Also before the Court is a portion of Michael Meyer's (“Meyer”) deposition.[4] The parties elected to submit only narrow portions of Meyer's deposition transcript for the Court's review, and the portions submitted fail to fully clarify Meyer's role in this action. Plaintiff represents in her briefing that Meyer testified as Defendant's disputed. Meyer's deposition includes the following testimony:

Q. Do you know what name it was and what name it should have been?
A. I believe we improperly reported TSI in some cases instead of the name that it should have been.
Q. Okay. Over the course of the litigation, I have asked MRS to explain or to identify the number of people this happened to. Were you a part of that investigation?
A. Recently, yes.
Q. And do you know how many people were affected by this interface issue?
A. It's not an interface issue.
Q. What would you call it?
A. I would call it a client code setting.
Q. Okay. Do you know how many people were affected by the client code setting?
A. Yes.
Q. And how many people were affected?
A. 94.
Q. And how did you come to that determination?
A. We looked at the period of time. We looked at the specific criteria based upon the suit. And based upon those criteria, we looked at various queries and we had to go back in time through all of the reporting files that we have received to undertake and examine which ones they were.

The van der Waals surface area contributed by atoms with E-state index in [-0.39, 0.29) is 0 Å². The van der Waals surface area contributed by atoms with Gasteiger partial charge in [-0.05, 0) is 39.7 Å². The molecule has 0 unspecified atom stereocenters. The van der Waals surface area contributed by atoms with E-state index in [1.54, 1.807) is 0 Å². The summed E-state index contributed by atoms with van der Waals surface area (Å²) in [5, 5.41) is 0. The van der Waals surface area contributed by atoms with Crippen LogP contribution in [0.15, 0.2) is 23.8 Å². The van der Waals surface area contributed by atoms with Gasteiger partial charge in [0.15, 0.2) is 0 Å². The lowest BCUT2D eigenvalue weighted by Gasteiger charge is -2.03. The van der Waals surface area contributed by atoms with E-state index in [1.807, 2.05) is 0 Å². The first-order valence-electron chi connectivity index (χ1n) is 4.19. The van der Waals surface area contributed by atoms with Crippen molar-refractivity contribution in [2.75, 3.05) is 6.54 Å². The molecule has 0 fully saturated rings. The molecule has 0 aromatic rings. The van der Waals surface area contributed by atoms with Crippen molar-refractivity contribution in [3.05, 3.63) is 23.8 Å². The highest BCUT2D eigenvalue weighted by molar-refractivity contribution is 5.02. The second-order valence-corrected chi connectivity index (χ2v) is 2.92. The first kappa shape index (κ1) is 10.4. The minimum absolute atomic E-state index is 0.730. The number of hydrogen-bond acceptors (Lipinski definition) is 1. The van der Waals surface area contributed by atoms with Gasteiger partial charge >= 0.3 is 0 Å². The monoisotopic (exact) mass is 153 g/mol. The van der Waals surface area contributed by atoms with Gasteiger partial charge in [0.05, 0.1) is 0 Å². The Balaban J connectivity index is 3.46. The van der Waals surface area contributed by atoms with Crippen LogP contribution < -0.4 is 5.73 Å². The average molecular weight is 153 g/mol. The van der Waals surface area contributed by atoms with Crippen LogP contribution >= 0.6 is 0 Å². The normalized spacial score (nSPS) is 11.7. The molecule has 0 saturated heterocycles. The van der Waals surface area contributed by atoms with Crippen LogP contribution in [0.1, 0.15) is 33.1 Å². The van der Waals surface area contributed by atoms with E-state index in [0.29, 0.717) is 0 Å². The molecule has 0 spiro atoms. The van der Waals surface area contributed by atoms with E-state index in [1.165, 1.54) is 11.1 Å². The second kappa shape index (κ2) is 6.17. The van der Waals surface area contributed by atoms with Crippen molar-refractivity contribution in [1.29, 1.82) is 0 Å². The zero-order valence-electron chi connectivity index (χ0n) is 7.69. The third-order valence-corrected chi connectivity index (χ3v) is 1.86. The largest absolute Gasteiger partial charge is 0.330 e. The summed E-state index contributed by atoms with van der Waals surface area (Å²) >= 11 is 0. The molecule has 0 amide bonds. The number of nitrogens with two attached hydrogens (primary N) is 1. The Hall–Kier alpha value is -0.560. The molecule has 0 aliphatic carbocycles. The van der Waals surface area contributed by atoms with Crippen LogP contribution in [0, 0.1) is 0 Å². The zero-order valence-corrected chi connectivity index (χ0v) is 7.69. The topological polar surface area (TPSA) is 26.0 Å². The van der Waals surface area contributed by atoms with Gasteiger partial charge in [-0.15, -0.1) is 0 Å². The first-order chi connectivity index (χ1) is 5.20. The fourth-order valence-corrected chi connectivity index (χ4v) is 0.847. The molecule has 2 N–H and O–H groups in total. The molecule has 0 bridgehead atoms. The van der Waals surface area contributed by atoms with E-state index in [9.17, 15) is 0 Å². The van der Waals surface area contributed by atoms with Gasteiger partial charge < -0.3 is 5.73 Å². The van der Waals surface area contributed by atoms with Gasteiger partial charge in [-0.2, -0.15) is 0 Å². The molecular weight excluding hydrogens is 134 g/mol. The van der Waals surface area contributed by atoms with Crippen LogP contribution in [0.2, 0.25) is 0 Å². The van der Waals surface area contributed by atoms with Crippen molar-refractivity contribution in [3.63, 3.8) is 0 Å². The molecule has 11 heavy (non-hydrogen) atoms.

Q. And how do you identify in the course of your investigation that one of these 94 people belong in this list?
A. Based on the criteria that we were provided in the suit based on the class action, we looked at what constituted the class.
Q. Okay. Do you collect for TSI debts outside of Pennsylvania?
A. Yes.
Q. Did you look to see whether consumers outside of Pennsylvania have also been affected by the client code setting issue?
A. No.
Q. Is it possible today that the client code setting that affected Miss Ridley is affecting consumers in different states outside of Pennsylvania?
A. During that time period, yes.

(Meyer Dep. at 1T22:1-5; 1T40:9 to 1T41:25).

         Plaintiff's Motion is fully briefed. See (ECF No. 17). Defendant has opposed. (ECF No. 27). As such, the Motion is ripe for adjudication.

         ANALYSIS

         I. Subject Matter Jurisdiction

         This Court exercises subject matter jurisdiction over this action pursuant to 28 U.S.C. § 1331 and 15 U.S.C. § 1692k(d).

         II. Class Certification: Standard and Analysis

         “The class action is ‘an exception to the usual rule that litigation is conducted by and on behalf of the individual named parties only.'” Wal-Mart Stores, Inc. v. Dukes, 564 U.S. 338, 348, 131 S.Ct. 2541, 180 L.Ed.2d 374 (2011) (quoting Califano v. Yamasaki, 442 U.S. 682, 700-01, 99 S.Ct. 2545, 61 L.Ed.2d 176 (1979)). In order to justify a departure from the general rule that each litigant proceeds with their own action, “a class representative must be part of the class and possess the same interest and suffer the same injury as the class members.” Id. at 348-49 (quoting East Tex. Motor Freight System, Inc. v. Rodriguez, 431 U.S. 395, 403, 97 S.Ct. 1891, 52 L.Ed.2d 453 (1977)) (internal quotation marks omitted).

         Every putative class action must satisfy the four requirements of Federal Rule of Civil Procedure 23(a): numerosity, commonality, typicality, and adequacy. City Select Auto Sales, Inc. v. BMW Bank of N. Am., Inc., 867 F.3d 434, 438 (3d Cir. 2017) (citing Amchem Prods., Inc. v. Windsor, 521 U.S. 591, 613, 117 S.Ct. 2231, ...